Of Mice and Women, Part 2


| 8/9/2010 8:54:11 AM


Tags: mouse, mice, extermination, rodent, humane mousetrap, natural pest treatment, Simran Sethi Simran Sethi,

loadedmousetrapWhen we last left off, I’d positioned myself as some kind of eco-superwoman setting off to rid my home of furry little vermin. Well, things didn’t exactly go as planned. I’m sharing this because part of the promise of this series is to be honest with you and shed light on what my cherished meditation teacher S.N. Goenka defines as “the truth as it is, not as you want it to be.”

I killed the mouse.

Well, I didn’t kill anything. I managed to get others to do the dirty work. The day after I wrote my last post, I called my friend Eric and whined (just like I said I would) and then I called my friend Mary and whined some more. “Mary, I don’t know what to do! This isn’t what I had planned!” Of course, no one plans for a mouse. And no one also plans for friends to descend upon you like angels and make things better. Mary, her husband, Danny, and their son, Finn, came over and took care of me in the most extraordinary of ways. First, they brought me food (because once the mouse pooped on top of the stove it became off-limits for me). Then Mary helped me unpack (because, of course, now I was petrified that every single box I had was going to be infested with mice) while Danny bought, baited, and set traps.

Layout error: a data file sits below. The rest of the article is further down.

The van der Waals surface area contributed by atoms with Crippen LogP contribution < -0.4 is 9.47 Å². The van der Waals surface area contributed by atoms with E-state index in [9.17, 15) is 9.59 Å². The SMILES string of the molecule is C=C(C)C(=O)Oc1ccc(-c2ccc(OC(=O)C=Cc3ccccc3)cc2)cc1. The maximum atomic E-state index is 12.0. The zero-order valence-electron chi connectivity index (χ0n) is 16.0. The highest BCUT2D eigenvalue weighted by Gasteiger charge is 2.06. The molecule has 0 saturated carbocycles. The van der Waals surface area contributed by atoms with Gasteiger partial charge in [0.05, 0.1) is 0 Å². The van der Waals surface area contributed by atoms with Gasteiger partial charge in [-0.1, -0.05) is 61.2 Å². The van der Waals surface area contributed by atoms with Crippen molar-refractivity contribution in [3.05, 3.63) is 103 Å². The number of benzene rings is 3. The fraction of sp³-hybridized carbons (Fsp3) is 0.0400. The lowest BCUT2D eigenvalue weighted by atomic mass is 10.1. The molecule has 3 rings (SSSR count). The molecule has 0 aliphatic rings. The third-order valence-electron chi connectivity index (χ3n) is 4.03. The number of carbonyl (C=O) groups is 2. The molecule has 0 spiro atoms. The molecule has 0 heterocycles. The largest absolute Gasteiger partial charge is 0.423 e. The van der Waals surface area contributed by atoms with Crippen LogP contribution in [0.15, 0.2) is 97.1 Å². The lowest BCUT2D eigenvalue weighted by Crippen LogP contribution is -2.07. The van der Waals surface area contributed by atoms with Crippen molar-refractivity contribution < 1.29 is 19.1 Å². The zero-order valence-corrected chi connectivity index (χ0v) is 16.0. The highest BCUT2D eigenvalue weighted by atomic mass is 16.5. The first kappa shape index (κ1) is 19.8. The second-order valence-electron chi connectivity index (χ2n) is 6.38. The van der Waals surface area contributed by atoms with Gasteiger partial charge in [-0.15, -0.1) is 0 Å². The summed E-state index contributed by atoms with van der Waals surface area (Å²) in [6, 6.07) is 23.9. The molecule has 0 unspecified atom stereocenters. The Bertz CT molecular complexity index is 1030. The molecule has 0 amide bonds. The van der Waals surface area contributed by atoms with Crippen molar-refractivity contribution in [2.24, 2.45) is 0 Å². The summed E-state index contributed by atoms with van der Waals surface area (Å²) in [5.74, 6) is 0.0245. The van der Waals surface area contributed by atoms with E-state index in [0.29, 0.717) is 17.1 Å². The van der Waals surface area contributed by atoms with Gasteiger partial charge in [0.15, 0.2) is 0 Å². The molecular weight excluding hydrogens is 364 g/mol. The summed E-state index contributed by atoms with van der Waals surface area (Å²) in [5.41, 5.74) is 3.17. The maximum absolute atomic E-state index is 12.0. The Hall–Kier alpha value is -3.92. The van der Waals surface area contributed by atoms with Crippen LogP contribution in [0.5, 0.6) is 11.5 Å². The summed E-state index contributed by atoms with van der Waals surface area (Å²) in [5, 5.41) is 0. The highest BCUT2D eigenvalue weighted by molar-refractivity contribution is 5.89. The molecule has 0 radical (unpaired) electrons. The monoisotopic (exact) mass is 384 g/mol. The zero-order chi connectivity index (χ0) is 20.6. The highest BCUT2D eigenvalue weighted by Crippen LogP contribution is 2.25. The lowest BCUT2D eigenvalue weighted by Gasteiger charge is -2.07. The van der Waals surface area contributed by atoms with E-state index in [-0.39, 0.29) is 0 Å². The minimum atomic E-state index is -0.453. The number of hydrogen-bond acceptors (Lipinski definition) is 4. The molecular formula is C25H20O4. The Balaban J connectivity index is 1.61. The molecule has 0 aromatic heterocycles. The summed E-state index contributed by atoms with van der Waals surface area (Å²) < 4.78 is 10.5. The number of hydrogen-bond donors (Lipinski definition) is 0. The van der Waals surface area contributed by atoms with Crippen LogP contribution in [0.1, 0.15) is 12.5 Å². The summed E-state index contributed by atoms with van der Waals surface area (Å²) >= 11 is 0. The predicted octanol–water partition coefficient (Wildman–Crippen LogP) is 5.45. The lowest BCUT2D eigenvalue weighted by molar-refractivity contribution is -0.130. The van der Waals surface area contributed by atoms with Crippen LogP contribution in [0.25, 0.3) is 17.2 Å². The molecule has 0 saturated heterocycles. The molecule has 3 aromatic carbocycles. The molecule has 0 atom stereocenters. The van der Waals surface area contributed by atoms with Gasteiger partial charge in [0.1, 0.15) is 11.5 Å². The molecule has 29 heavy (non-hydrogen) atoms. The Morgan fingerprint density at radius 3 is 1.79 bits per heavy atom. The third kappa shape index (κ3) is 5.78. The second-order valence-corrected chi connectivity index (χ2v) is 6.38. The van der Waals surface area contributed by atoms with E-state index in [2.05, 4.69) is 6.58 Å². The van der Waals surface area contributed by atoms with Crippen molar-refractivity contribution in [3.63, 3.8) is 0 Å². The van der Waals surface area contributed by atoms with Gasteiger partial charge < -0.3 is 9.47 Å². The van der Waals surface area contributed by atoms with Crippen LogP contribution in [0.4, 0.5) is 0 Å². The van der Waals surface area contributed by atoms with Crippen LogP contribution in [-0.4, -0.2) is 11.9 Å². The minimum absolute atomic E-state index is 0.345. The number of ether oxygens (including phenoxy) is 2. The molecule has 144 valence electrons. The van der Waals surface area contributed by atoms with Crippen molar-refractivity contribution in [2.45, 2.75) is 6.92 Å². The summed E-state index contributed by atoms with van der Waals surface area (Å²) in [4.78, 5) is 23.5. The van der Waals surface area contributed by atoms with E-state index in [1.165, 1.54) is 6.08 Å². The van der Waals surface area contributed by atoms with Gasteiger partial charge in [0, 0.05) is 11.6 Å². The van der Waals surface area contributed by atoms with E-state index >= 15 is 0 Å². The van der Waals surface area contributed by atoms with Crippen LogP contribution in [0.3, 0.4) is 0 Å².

Drop me in any city in the world and I will be okay. Pit me against a mouse, and I fall apart.

For all my chatter about humane mousetraps, I ended up using the regular ones. You know, the kinds that kill. My reasoning behind this was two-fold. One, my neighbor (i.e. hero-in-waiting) Tony told me he’d tried both traps and the live capture ones didn’t work as well. In the same breath, he told me he’d killed 18 mice in the first three days in his house. I guess he was trying to make me feel better? That comment led me to reason two: If I couldn’t use a stove on which a mouse had traversed, how did I think I could remove a live one from my house? Or live with one rattling around inside a trap until I could secure help?

Recognizing one’s limitations is very important.




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